Ireland v England, Only ODI, Dublin

Morgan's victorious homecoming

Andrew McGlashan in Dublin

August 25, 2011

Comments: 4 | Text size: A | A

Steven Finn claimed two early wickets before the rain interrupted at Clontarf, Ireland v England, only ODI, Clontarf, August 25, 2011
It didn't take long for Steven Finn to win his battle with Middlesex team-mate Paul Stirling © Getty Images

Tough debuts of the day
England gave out three new caps before play as James Taylor, Ben Stokes and Scott Borthwick were named in the XI. Taylor was the first to have a chance to impress, and much is expected of the Leicestershire batsman, but he couldn't shine on this occasion despite his fine form in county and England Lions cricket. Facing Boyd Rankin, in the ultimate little-and-large duel, he got underneath a pull and top-edged to square leg. Taylor wasn't alone, though, as none of England's new faces enjoy a great day. Ben Stokes faced 10 balls for 3 and Scott Borthwick's first over was taken for 13 courtesy of Kevin O'Brien.

Welcome of the day
Much had been made of Eoin Morgan's return to Dublin as England captain, but he was given a warm reception by the home crowd when he walked in at No. 4. His boundaries, though, weren't greeted with quite the same affection as he moved to a swift half-century and threatened to take the game away from his former team-mates. However, Paul Stirling found Morgan's leading edge and made excellent ground to his left to take the return catch and the crowd gave Morgan another warm hand.

Team-mate duel of the day
Steven Finn and Stirling both play their county cricket for Middlesex and came face-to-face as Finn shared the new ball at the start of Ireland's chase. After a first-ball wide Stirling wasted no time in making a mark as he cut a six over deep cover, but two balls later Finn had his revenge when Stirling couldn't resist playing a huge heave across the line and the top edge looped to cover.

Tactical run out of the day
After an afternoon of frustrating rain delays play finally resumed with Ireland needing another 87 off 10 overs. William Porterfield and Niall O'Brien were at the crease, but they really needed a certain Kevin O'Brien there. Off the second ball of Borthwick's over Porterfield nudged the ball into the leg side and ambled out of his crease. He turned to try and get back as Borthwick fielded quickly off his own bowling but couldn't quite reach the crease. For Ireland, though, there was no point Kevin O'Brien waiting around to bat and in he strode at No. 4. When he launched his third and fourth balls in the stands Clontarf was rocking with chants of 'easy, easy' from boisterous local support.

Ball of the day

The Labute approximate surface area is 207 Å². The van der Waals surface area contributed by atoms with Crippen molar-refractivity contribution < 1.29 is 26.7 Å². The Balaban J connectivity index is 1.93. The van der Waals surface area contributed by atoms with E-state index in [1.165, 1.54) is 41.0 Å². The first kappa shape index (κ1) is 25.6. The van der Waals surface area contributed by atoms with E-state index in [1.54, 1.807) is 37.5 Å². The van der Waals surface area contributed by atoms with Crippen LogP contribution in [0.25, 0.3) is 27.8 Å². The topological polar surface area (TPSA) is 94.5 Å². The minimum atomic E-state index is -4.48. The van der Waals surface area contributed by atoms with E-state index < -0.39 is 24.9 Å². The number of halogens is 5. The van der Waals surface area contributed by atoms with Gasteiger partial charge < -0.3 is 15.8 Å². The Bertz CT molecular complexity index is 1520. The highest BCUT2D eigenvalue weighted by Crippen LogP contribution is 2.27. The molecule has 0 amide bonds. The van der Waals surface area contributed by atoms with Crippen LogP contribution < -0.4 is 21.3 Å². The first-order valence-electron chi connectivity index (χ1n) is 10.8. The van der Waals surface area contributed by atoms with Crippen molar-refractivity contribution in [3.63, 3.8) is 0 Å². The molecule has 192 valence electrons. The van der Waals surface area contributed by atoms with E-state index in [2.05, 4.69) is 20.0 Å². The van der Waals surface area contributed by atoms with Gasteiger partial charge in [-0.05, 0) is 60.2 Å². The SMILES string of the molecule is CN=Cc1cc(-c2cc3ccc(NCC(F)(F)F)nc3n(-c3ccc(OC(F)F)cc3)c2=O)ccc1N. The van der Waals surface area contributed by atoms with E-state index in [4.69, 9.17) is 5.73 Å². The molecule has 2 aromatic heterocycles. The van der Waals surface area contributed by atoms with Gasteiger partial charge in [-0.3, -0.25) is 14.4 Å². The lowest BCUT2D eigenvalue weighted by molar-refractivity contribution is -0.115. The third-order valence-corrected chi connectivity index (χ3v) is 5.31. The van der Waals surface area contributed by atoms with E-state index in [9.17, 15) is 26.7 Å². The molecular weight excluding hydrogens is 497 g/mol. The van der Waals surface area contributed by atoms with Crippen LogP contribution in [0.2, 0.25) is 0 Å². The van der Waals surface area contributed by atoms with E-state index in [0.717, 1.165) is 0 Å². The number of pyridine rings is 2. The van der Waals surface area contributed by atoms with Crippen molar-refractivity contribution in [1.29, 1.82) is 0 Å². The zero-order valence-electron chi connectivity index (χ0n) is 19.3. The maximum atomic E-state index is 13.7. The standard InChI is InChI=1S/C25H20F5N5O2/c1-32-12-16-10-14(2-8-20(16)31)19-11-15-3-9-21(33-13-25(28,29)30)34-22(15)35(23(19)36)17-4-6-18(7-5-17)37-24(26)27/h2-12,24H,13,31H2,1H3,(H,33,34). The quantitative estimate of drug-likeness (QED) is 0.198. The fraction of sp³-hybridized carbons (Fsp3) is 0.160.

While Kevin O'Brien was in the middle Ireland were winning this match, but he had no answer to a pinpoint yorker from Jade Dernbach which zoomed in on middle and leg stump as he tried to bring his bat down. Dernbach had just bowled a series of slower deliveries, which are his trademark in one-day cricket, but showed the skill to immediately change up a gear. It was just the latest display of the nerve that has impressed England's selectors in the early days of Dernbach's international career. And, vitally for a bowler who is used at key moments, he relishes the challenge.

Andrew McGlashan is an assistant editor at ESPNcricinfo

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Posted by CricketChat on (August 26, 2011, 18:18 GMT)

Ireland looked to be in the hunt until Kevin was in. The match was closer than the scorecard suggests. Ireland were within 2/3 shots from winning it.

Posted by 5wombats on (August 26, 2011, 11:26 GMT)

Hey @landl - the forthcoming ODIs with India should be a decent indicator. England seemed mesmorised by the Sri Lankan slow bowling in that ODI series, and it's the England batting that concerns me a little. Indian batting looks exceptional on paper in the 50ov format. Our batting in ODI can still be flakey. The hope has to be that our bowlers can control the Indian batting as they did in the Tests. See ya!

Posted by landl47 on (August 26, 2011, 3:33 GMT)

Dernbach has the skills to succeed in one-day cricket. I think at the moment he's got his ratio of slower balls to faster balls slightly wrong, but that's easily corrected. He doesn't seem to have any problems bowling at the death, and with him and Bresnan England have two good death bowlers. I think, now that England have got to #1 in tests, that the ODI side will rapidly improve (and it wasn't bad already, not having lost a series in 2010). By the time the 2015 world cup comes along, England should be ready for it, as long as they don't make a complete dog's breakfast of their scheduling as they did this year.

Posted by 5wombats on (August 25, 2011, 19:17 GMT)

Pretty low-key game with a highly experimental England side. Weather spoiled it though. The Emerald Isle is Emerald for a reason! The world needs to play more games of cricket in Ireland - which deserves a far higher level of recognition.

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Andrew McGlashanClose
Andrew McGlashan Assistant Editor Andrew arrived at ESPNcricinfo via Manchester and Cape Town, after finding the assistant editor at a weak moment as he watched England's batting collapse in the Newlands Test. Andrew began his cricket writing as a freelance covering Lancashire during 2004 when they were relegated in the County Championship. In fact, they were top of the table when he began reporting on them but things went dramatically downhill. He likes to let people know that he is a supporter of county cricket, a fact his colleagues will testify to and bemoan in equal quantities.
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